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Should You Be Worried Mortgage Application Fraud Is on the Rise?
Applying for a mortgage can make you feel like your future happiness depends on your ability to decipher the Rosetta Stone. Application forms are long and confusing, standards for acceptance are often opaque and arbitrary, and if your lender refuses to give you a loan, there goes your dream house.
The mixture of anxiety and confusion might help explain why almost three-quarters of mortgage fraud is committed during the application process, according to the latest annual study from Lexis Nexis Risk Solutions.
Application fraud includes things like misrepresenting your income, employment history, or level of debt when reporting your information to a bank when applying for a loan. Lexis Nexis finds application fraud has been increasing as a percentage of total mortgage fraud for the past three years.
Michael Breer, a Boston-based real estate blogger and agent with Sotheby’s, says the trend may be a response to bankers using higher standards to determine who deserves a loan. “The whole process [of securing a mortgage] has become more difficult since 2008,” Breer said. “It’s a lot more rigorous.”
Breer also says confusing rules about what exactly counts as income, or what kinds of liability need to be disclosed, muddy the process and make it easy for people to skew applications in their own favor. “They can always claim they were ignorant of that fact or they didn’t know they had to claim that,” he said.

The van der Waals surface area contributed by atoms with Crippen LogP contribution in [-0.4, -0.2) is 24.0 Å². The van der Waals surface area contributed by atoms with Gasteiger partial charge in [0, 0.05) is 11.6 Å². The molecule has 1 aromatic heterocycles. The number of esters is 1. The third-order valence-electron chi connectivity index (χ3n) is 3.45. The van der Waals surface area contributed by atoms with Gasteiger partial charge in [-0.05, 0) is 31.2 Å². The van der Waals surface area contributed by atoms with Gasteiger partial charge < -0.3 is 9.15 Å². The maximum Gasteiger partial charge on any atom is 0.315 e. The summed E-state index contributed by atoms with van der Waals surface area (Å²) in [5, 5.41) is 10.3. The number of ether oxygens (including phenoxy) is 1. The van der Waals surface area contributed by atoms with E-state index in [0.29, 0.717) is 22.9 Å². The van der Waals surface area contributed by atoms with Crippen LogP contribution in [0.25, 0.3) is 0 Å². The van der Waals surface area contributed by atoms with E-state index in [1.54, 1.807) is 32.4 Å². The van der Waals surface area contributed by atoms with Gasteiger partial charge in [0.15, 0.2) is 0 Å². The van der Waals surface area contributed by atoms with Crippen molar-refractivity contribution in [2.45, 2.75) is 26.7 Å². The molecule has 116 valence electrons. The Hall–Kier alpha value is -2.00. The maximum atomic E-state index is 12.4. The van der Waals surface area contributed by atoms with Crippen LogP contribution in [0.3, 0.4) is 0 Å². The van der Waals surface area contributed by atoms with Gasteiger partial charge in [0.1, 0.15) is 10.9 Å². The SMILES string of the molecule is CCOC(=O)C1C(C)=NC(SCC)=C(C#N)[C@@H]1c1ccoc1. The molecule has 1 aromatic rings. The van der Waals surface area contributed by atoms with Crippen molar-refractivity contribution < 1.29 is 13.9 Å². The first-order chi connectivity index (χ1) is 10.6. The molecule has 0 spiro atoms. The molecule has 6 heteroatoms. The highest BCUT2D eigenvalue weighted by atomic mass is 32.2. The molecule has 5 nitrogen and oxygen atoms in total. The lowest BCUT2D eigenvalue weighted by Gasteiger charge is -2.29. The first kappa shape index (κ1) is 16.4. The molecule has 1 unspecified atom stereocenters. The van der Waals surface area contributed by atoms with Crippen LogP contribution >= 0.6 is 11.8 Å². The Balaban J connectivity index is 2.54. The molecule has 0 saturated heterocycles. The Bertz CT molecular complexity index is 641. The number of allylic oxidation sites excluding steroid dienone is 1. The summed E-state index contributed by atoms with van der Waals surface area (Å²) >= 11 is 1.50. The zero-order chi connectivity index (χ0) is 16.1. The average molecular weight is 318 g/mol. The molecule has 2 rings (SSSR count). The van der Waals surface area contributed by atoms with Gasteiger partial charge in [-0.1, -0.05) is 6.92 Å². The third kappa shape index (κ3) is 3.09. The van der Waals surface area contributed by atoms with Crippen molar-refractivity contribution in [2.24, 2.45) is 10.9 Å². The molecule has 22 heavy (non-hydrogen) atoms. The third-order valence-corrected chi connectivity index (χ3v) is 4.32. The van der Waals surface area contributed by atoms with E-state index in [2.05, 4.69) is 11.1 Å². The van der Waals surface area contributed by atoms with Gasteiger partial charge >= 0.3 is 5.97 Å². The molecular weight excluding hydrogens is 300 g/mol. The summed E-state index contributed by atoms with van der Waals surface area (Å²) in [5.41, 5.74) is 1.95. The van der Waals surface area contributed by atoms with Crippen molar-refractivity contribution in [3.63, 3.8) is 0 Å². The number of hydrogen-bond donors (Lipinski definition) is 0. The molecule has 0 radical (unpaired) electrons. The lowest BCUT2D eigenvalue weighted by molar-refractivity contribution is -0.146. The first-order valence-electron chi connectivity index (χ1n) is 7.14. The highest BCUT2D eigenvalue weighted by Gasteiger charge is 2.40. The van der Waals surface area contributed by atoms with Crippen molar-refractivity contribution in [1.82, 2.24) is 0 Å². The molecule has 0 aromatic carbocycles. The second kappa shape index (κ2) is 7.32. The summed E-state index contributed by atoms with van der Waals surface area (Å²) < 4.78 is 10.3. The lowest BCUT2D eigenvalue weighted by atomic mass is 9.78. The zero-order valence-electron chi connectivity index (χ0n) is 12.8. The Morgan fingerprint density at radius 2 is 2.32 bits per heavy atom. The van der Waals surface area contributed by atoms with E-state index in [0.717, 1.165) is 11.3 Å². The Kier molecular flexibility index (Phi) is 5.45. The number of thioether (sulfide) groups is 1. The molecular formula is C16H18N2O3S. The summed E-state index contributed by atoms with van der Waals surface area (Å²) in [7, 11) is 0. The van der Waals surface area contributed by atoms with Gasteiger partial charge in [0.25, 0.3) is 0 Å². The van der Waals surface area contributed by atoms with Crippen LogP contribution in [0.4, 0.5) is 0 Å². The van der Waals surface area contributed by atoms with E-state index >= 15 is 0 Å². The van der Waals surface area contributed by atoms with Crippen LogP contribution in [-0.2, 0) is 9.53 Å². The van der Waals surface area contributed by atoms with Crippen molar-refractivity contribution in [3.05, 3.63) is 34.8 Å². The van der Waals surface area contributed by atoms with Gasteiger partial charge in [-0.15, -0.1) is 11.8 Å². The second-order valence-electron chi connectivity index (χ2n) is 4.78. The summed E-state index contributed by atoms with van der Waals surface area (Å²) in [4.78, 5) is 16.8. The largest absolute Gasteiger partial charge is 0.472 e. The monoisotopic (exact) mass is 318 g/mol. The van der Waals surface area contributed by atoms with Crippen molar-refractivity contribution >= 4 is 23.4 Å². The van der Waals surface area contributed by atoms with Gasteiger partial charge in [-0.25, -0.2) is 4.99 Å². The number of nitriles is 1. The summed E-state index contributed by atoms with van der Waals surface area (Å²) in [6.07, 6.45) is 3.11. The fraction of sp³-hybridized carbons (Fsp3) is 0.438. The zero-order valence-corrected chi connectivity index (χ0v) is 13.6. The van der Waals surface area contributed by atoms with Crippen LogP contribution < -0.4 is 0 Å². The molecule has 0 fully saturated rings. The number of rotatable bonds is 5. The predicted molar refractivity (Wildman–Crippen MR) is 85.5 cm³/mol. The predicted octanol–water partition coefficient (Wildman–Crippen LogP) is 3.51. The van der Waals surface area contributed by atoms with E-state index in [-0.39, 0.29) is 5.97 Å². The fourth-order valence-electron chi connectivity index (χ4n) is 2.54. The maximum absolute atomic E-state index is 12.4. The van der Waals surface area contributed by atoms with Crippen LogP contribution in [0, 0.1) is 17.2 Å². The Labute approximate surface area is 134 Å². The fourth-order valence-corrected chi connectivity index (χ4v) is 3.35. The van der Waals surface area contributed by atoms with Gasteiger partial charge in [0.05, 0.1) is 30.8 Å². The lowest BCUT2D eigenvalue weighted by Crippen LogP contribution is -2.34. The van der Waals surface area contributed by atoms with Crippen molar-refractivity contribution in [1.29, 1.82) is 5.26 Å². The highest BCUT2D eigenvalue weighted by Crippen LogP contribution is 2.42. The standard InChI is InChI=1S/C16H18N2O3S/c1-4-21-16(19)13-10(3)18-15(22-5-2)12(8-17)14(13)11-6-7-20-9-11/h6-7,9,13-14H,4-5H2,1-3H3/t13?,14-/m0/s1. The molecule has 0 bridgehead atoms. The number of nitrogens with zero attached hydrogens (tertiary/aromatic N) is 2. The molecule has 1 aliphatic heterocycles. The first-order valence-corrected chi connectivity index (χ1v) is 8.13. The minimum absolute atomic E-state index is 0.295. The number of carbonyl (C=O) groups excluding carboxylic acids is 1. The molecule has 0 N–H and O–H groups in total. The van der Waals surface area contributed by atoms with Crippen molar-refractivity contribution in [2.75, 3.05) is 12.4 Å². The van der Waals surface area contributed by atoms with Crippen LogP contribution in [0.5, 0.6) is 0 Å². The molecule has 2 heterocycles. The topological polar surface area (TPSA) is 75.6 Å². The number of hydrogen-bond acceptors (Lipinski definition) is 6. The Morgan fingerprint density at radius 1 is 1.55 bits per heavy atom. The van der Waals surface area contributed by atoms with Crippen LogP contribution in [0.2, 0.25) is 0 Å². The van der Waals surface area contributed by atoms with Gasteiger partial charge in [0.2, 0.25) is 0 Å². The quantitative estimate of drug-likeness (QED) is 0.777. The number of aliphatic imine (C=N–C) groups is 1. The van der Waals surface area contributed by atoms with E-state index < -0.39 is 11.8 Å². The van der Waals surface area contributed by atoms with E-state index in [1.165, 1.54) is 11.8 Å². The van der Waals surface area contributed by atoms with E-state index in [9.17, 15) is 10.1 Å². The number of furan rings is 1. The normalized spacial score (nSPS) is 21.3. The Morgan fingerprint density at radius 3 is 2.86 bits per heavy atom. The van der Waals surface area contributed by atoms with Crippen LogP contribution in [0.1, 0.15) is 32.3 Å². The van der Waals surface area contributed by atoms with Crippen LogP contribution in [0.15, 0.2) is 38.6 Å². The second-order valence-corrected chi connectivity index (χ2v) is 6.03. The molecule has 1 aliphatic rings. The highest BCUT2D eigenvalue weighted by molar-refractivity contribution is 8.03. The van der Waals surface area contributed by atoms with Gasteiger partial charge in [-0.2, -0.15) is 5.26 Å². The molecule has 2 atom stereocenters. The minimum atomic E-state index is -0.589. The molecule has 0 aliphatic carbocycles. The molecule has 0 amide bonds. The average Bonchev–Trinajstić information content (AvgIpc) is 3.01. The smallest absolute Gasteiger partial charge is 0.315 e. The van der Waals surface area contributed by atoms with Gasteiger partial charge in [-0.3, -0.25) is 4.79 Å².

Paul Willen, a senior economist in the research department of the Federal Reserve Bank of Boston, agrees. In fact, he thinks in many cases “fraud” is too strong a word for the types of misrepresentation common on mortgage applications.
“The process is so arbitrary and filled with strange rules” about things like year-end bonuses and home value appraisals, he said. “Most people – if you asked them, ‘Are you committing fraud?’ – they would say ‘No.’ I don’t think they feel like they’re doing something bad.”
Still, Willen concedes that such frequent “fudging,” as he calls it, can have a negative effect on scrupulously honest homebuyers. “If you are in an environment where everybody else is fudging it, the lender is just going to assume everyone is fudging it, including you, and so [if you’re reporting accurately] it’s as if you have less income.”
But Willen urges mortgage-seekers not to get hung up on the issue, especially because income, one of the most fudge-able things on a loan application, is not actually a very good predictor of whether someone will default on mortgage payments.
An applicant’s credit score and ability to handle a large down payment (both of which are tough to fudge) are much better indicators of trustworthiness, according to Willen. And he thinks lenders know that and base their decisions more heavily on those factors.
Greer adds that Boston homebuyers are largely insulated from the effects of application fraud, though for reasons they may not like. He says Boston home prices are typically so high, “you’re more likely to have high income buyers, people with higher credit.” That kind of buyer generally isn’t worried about having a mortgage application denied, anyway.
In all, Willen says even if application fraud is on the rise, it’s nothing new and its effects are manageable. “There are problems with this every time you have some situation like college applications, job applications – people inflating the degrees they’ve received, inflating their GPAs,” he said. “I think it’s less of a problem with mortgages than people think.”
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